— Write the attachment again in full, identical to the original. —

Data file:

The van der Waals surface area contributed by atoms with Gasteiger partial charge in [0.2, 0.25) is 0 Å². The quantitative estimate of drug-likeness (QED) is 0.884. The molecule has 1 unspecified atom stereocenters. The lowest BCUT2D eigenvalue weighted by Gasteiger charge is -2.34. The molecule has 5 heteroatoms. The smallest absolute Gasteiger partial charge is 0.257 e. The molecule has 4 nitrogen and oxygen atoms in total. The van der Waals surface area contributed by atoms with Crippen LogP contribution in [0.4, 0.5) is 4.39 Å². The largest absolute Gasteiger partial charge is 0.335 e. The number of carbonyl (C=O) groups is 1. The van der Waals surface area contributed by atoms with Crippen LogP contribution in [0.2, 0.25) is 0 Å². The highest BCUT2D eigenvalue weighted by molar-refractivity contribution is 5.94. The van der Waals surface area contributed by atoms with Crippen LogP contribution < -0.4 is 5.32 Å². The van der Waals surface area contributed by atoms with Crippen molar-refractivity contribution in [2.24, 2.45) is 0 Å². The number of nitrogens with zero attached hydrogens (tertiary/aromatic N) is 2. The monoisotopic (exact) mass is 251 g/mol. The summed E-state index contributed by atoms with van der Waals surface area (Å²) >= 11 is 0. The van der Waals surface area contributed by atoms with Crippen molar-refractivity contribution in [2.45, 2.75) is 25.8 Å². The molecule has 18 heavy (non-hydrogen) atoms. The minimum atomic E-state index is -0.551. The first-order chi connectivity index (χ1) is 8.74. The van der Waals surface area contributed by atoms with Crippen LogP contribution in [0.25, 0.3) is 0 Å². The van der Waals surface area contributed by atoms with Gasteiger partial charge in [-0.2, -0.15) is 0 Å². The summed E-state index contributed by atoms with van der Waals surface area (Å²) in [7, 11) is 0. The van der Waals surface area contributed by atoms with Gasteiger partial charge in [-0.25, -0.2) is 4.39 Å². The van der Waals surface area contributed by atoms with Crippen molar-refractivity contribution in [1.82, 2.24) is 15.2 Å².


The van der Waals surface area contributed by atoms with Gasteiger partial charge in [0.2, 0.25) is 0 Å². The quantitative estimate of drug-likeness (QED) is 0.884. The molecule has 1 unspecified atom stereocenters. The lowest BCUT2D eigenvalue weighted by Gasteiger charge is -2.34. The molecule has 5 heteroatoms. The smallest absolute Gasteiger partial charge is 0.257 e. The molecule has 4 nitrogen and oxygen atoms in total. The van der Waals surface area contributed by atoms with Crippen LogP contribution in [0.4, 0.5) is 4.39 Å². The largest absolute Gasteiger partial charge is 0.335 e. The number of carbonyl (C=O) groups is 1. The van der Waals surface area contributed by atoms with Crippen LogP contribution in [0.2, 0.25) is 0 Å². The highest BCUT2D eigenvalue weighted by molar-refractivity contribution is 5.94. The van der Waals surface area contributed by atoms with Crippen LogP contribution < -0.4 is 5.32 Å². The van der Waals surface area contributed by atoms with Crippen molar-refractivity contribution in [2.24, 2.45) is 0 Å². The number of nitrogens with zero attached hydrogens (tertiary/aromatic N) is 2. The monoisotopic (exact) mass is 251 g/mol. The summed E-state index contributed by atoms with van der Waals surface area (Å²) >= 11 is 0. The van der Waals surface area contributed by atoms with Crippen molar-refractivity contribution in [2.45, 2.75) is 25.8 Å². The molecule has 18 heavy (non-hydrogen) atoms. The minimum atomic E-state index is -0.551. The first-order chi connectivity index (χ1) is 8.74. The van der Waals surface area contributed by atoms with Crippen LogP contribution in [0.25, 0.3) is 0 Å². The van der Waals surface area contributed by atoms with Gasteiger partial charge in [-0.2, -0.15) is 0 Å². The summed E-state index contributed by atoms with van der Waals surface area (Å²) in [7, 11) is 0. The van der Waals surface area contributed by atoms with Gasteiger partial charge in [-0.25, -0.2) is 4.39 Å². The van der Waals surface area contributed by atoms with Crippen molar-refractivity contribution in [1.82, 2.24) is 15.2 Å².